Prof Ross Maller
Joint work with Tiandong Wang (Cornell), Yuguang Fan (Melb.U.), Philip S. Griffin (Syracuse) and Alex Szimayer (Hamburg).
I'll report on some work in which we compare two types of reinsurance: excess of loss (EOL) and largest claim reinsurance (LCR), each of which transfers the payment of part or all of a large claim from the primary insurance company (the cedant) to a reinsurer, in some way. The primary insurer's point of view is taken, for assessment of risk and calculation of the reinsurance premium payable.
Assuming the classical compound Poisson risk model with heavy, medium and light-tailed claim size distributions, simulations are used to illustrate the impact of the EOL and LCR treaties on the company's ruin probability, ruin time and overall value as measured by a dividend discounting model.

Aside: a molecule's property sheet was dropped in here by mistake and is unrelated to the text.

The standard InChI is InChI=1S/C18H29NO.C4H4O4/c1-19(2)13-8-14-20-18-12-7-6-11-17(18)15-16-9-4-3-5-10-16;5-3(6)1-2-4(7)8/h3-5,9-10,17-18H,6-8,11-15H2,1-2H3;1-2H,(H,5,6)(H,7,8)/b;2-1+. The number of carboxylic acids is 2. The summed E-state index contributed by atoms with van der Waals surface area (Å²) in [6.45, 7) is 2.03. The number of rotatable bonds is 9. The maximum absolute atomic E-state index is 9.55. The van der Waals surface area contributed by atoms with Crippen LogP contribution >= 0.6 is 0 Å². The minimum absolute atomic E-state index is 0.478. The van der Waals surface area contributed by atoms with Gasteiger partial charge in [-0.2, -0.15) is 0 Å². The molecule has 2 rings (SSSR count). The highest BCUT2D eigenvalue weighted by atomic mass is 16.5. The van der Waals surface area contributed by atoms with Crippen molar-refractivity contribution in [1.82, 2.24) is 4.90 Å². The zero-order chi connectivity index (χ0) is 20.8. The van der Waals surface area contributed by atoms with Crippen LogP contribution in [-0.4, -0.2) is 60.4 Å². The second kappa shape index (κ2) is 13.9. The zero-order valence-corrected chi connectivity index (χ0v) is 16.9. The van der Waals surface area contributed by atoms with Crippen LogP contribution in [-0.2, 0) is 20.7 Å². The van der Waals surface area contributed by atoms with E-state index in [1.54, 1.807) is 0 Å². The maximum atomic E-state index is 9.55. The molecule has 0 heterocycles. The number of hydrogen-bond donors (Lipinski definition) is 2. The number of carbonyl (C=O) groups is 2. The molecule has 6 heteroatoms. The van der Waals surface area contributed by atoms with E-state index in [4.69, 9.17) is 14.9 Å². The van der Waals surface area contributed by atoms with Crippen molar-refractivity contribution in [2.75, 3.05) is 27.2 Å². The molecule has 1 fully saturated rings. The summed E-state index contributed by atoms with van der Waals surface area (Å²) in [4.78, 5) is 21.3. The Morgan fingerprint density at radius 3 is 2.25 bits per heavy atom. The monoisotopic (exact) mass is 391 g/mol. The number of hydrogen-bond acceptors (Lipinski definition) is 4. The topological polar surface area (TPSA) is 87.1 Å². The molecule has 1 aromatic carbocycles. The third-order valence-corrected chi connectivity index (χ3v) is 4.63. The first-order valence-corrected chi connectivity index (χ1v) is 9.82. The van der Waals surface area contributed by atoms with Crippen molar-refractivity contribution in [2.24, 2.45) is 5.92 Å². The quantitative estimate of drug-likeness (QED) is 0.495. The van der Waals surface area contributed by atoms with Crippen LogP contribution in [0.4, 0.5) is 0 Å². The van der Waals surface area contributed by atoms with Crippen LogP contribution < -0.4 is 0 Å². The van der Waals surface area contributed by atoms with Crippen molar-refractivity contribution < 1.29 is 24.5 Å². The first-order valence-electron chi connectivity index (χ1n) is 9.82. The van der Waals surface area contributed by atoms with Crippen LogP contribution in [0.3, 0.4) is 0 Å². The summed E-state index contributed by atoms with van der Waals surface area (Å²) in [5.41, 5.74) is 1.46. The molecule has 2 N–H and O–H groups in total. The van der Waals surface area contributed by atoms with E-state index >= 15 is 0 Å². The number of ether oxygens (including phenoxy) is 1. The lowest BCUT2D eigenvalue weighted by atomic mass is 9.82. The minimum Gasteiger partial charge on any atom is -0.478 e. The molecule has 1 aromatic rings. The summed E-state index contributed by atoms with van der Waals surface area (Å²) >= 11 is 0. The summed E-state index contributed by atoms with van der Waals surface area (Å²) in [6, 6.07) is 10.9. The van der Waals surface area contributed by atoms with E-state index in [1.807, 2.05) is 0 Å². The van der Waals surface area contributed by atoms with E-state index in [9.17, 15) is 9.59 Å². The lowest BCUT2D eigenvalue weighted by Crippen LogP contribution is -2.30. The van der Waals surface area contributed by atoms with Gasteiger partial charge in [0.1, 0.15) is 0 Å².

We find pros and cons for the two types of reinsurance. LCR is more effective than EOL in averting ruin, but, correspondingly, costs more, at least for small levels of initial capital. (For large levels of initial capital, the differences disappear.) On the other hand, LCR reduces risk considerably over EOL, in a variety of situations, as measured by the variance of the company value. A further interesting finding from the simulations is that heaviness of tails alone is not necessarily the decisive factor in the possible ruin of a company; small and moderate sized claims can also play a significant role in this.